EPF takes a stand on the EU Transparency Directive
National measures on pricing and reimbursement of medicines have a direct impact on patients’ access to therapies. This is why on 1 October we released our position statement on the so-called Transparency Directive (Council Directive 89/105/EEC). Overall, EPF welcomes the Commission’s proposal as it marks a step forward for more transparent and effective processes. However further steps are needed to strengthen good governance and improve patients’ access to therapies.
The Transparency Directive sets rules for the administrative procedures relating to pricing and reimbursement decisions at national level. While Member States remain responsible for setting national pricing policies and conditions for reimbursement, the Directive provides a harmonised framework to ensure a timely and transparent decision-making process.
Delays in access to medicines, and therefore in treatment, have a long-term economic cost to society and lead to deterioration of health and reduced life expectancy for the patient. The wide divergence in affordability and accessibility of medicines across the EU are a main factor behind health inequalities.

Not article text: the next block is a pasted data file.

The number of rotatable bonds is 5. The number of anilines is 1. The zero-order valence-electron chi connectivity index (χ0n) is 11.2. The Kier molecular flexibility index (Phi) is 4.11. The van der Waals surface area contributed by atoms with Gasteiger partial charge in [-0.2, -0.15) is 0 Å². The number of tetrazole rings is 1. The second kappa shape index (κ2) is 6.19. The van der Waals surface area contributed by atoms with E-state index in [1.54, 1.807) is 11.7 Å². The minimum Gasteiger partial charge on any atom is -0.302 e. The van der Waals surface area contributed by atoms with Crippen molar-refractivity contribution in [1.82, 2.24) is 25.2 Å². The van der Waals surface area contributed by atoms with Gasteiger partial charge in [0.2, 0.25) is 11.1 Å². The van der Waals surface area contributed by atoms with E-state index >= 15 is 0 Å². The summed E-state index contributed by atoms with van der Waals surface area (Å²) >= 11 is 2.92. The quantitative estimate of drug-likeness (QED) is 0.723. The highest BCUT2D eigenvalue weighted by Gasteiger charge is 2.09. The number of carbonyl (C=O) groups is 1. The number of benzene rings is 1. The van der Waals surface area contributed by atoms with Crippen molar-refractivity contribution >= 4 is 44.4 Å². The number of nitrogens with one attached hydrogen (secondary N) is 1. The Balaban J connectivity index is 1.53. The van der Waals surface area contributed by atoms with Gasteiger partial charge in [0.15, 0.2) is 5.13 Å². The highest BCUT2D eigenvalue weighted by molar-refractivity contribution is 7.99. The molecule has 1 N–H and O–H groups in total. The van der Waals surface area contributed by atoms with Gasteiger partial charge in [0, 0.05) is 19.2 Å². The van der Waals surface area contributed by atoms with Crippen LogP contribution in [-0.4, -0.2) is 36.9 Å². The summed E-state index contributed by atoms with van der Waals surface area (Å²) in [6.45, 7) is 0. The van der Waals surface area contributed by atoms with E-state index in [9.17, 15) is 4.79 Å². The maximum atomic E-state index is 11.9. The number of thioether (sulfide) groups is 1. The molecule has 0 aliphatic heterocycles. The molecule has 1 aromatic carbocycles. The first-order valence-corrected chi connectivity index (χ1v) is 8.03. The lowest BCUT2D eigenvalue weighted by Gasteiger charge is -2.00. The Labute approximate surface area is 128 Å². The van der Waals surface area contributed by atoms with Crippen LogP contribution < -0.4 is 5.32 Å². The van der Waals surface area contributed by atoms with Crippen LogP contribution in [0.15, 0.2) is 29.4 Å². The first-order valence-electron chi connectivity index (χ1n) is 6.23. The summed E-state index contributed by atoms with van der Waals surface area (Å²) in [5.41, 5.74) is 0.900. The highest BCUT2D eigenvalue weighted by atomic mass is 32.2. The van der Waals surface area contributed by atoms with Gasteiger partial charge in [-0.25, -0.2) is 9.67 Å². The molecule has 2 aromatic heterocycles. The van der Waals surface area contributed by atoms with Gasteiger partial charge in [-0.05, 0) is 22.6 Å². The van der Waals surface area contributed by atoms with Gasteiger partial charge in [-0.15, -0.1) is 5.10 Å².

In this context, EPF welcomes measures for shorter time limits to take decisions, and the inclusion of all necessary steps in the time limits in which decisions should be made, including conduct of Health Technology Assessment . We also welcome the provisions that aim at bringing clarity to the assessment process.
However EPF considers that key elements are missing from the Commission’s proposal, namely stakeholder involvement and real transparency: the concept of “transparency” is now understood to apply much more widely than at the time the Directive was adopted. Citizens have a right to know what decisions are taken, by whom and with what criteria.
Enormous progress have been made in the engagement of civil society, including patients’ and consumers’ organisations, in all aspects of public policy. The revised legislation should include requirements for public transparency and appropriate stakeholder involvement in the way decisions on medicines are taken in Member States.
EPF will advocate strongly to ensure the draft Directive ultimately results in strengthened good governance, accountable, timely and transparent decision-making in the EU Member States on medicine pricing and reimbursement decisions . We will liaise with other stakeholders, EU institutions and Member States to ensure we cooperate in order to modernise Directive 89 in a way that is centred on meeting the needs of patients.
The proposal is scheduled to be voted in Committee in November 2012 and in plenary in January 2013. The Council has held initial discussions, and the deliberations are expected to continue into the Irish presidency in 2013.